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February 2013 Celestial Calendar
#5656716 - 02/01/13 04:39 PM
February Celestial Calendar by Dave Mitsky
All times, unless otherwise noted, are UT (subtract five hours and, when appropriate, one calendar day for EST)
2/2 The astronomical cross-quarter day known as Imbolc or Candlemas occurs today; the Moon is 0.3 degree south of the first-magnitude star Spica (Alpha Virginis), with an occultation visible from far eastern Australia, most of Madagascar, and southern and southwest Africa, at 2:00
2/3 Saturn is 3 degrees north of the Moon at 10:00; Last Quarter Moon occurs at 13:56
2/4 The Curtiss Cross, an X-shaped clair-obscure illumination effect located between the craters Parry and Gambart, is predicted to occur at 9:17; Mars is 0.4 degree south of Neptune at 16:00; asteroid 1 Ceres is stationary at 17:00
2/7 The Moon is at perigee, subtending 32 arc minutes from a distance of 365,318 kilometers (226,998 miles), at 12:00
2/8 Mercury is 0.3 degree north of Mars at 21:00
2/10 New Moon (lunation 1115) occurs at 7:20
2/11 Mars is 6 degrees south of the Moon at 14:00; Mercury is 4 degrees south of the Moon at 18:00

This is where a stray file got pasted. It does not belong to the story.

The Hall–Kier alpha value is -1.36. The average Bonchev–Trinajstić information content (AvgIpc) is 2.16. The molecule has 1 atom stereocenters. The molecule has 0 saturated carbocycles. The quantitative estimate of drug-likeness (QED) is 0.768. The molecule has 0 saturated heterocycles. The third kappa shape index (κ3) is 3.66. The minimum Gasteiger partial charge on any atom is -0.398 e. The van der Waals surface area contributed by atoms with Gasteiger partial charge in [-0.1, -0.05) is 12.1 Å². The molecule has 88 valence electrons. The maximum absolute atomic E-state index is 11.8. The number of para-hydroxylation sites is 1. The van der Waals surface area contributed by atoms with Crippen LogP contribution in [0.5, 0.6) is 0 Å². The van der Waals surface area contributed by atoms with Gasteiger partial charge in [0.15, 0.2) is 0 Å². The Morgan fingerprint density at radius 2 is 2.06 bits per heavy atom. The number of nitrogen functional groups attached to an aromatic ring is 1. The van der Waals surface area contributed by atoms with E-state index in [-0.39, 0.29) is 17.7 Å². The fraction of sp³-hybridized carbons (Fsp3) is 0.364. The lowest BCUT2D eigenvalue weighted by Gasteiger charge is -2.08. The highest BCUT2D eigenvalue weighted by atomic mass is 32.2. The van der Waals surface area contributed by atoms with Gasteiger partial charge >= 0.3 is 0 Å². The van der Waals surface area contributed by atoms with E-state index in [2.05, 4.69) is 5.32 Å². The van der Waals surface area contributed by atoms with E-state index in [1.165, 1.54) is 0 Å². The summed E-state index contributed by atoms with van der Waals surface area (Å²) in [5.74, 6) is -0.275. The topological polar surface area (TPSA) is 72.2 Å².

2/12 Mercury is at the ascending node today
2/13 Uranus is 4 degrees south of the Moon at 16:00
2/16 Mercury is at greatest eastern elongation (18 degrees) at 21:00
2/17 Mercury is at perihelion today; First Quarter Moon occurs at 20:31; the Lunar X (the Purbach or Werner Cross), an X-shaped clair-obscure illumination effect involving various rims and ridges between the craters La Caille, Blanchinus, and Purbach, is predicted to occur at 22:33
2/18 Jupiter is 0.9 degree north of the Moon, with an occultation visible from Tasmania, southern Australia, and nearby islands, at 12:00; asteroid 4 Vesta is 0.3 degree north of the Moon, with an occultation visible from parts of Africa and central South America, at 21:00
2/19 The Moon is at apogee, subtending 29 arc minutes from a distance of 404,472 kilometers (251,327 miles), at 6:00; Saturn is stationary at 11:00
2/21 Venus is at aphelion at 7:00; Neptune is in conjunction with the Sun at 7:00
2/22 Mercury is stationary at 19:00
2/25 Full Moon (known as the Hunger, Snow, or Storm Moon) occurs at 20:26
2/27 Mercury is at its greatest heliocentric latitude north today